Partnerships between microfinance institutions and formal banks: a case study in Cambodia and Australia
Author(s)Padmaperuma, Don Chandima
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Abstract© 2019 Don Chandima Padmaperuma
Partnerships between microfinance institutions (MFIs) and banks are scarce phenomena. The available literature is scant and academic understanding is limited. This thesis, therefore, endeavours to better understand microfinance partnerships between MFIs and banks by examining partnership microfinance in Cambodia and Australia.
Notwithstanding the fact that microfinance is a contested development tool within the repertoire of development strategies, it is accepted that there are conspicuous grass-root level pragmatic benefits for economically active poor; chief among them is access to financial services and empowerment. The vulnerable segments of the society are otherwise neglected by the traditional banking system in both the developing and developed countries. The expansion of microfinance services is imperative for inclusive economic development in a post-conflict developing county like Cambodia with the significant rurally dispersed populace. Similarly, in the case of Australia, increasing the financial inclusion supporting the eradication of relative poverty that persists is imperative- particularly as an ethical alternative for predatory lenders such as payday lenders and consumer lease operators. Therefore, the demand for microfinance services is conspicuous. Nevertheless, MFIs universally are faced with the triumvirate challenges, i.e. increasing the outreach; maintaining sustainability, and ensuring the impact. Expansion and sustainability are dependent upon the available resources, including capital and an ability to reduce costs while generating income. In this context partnership with resource-rich banks, provide plausible mechanisms to address the challenges of outreach and sustainability for MFIs.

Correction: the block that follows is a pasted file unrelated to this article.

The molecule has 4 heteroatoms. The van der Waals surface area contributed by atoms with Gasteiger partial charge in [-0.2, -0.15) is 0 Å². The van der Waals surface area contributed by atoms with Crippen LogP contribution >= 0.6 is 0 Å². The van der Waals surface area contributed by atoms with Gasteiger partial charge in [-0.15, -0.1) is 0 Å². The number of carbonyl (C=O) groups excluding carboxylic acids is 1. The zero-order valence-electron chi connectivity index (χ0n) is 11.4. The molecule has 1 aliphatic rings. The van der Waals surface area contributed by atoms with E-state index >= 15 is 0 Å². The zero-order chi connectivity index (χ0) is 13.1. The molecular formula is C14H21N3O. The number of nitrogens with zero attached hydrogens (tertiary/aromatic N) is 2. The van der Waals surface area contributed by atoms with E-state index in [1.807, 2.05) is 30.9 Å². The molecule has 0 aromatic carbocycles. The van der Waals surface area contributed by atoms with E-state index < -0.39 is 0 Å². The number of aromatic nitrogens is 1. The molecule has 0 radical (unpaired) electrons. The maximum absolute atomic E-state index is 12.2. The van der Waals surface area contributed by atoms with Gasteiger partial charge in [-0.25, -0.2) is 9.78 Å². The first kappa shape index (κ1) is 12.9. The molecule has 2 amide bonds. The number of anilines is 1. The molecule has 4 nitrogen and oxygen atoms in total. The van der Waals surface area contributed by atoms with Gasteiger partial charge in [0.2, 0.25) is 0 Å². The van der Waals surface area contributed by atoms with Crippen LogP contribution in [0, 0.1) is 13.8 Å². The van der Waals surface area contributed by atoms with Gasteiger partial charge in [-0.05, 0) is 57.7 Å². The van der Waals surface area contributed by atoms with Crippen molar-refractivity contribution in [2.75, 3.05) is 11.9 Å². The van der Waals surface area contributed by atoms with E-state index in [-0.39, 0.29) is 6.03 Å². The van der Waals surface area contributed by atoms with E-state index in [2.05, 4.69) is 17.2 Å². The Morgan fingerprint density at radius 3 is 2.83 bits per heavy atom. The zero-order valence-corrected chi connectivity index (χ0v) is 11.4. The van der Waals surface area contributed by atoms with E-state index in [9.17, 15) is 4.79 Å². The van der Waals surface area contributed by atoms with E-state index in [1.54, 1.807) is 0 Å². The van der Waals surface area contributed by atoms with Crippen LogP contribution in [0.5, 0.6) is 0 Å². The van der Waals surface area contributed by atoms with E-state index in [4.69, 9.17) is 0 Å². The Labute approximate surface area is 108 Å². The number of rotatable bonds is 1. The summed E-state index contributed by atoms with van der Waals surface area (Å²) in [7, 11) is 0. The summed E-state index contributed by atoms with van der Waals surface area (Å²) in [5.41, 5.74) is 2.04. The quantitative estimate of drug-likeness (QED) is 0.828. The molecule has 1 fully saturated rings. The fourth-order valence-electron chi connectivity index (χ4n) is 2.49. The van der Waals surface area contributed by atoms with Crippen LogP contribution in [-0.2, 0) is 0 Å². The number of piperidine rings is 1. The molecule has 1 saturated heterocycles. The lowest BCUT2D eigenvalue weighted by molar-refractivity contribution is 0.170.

The research examined the motivations of the respective partners to establish microfinance partnerships, followed by a comprehensive exploration of the efficacy of each partnership model. In the case of Cambodia, the partnership was driven by commercial needs. Moreover, it is the first such partnership in the country, linking informal and formal sector financial institutions, hence considered as an important milestone in the financial sector landscape. The genesis of the Australian case centered on the fundamentals Corporate Social Responsibly (CSR). Not only the models are unique, but also possess their own dynamics. The challenges of the partnership were examined followed by success factors. The partnerships formed were based on the symbiotic benefits, nevertheless, profoundly more beneficial to MFIs than to banks. Microfinance partnership facilitated the increase in outreach and sustainability of MFIs. Additionally, transfer of knowledge from banks and capacity building are complementary benefits accrued to MFIs.
The cases studied are positioned in two different phases of the partnership cycle; Cambodian partnership is at the formation stage and the Australian partnership is at the maturity stage. Moreover, each case represents developing and developed country contexts, respectively. Therefore, understanding of the partnerships examined in this research provides a broader knowledge of microfinance partnerships. The models of partnerships are also replicable. Furthermore, microfinance partnership can be espoused and promoted to increase the financial inclusion and access to financial services to poor people facilitating increase in the standard of living in both developing and developed world. Therefore, this thesis contributes to the inclusive and sustainable development proposition through partnerships.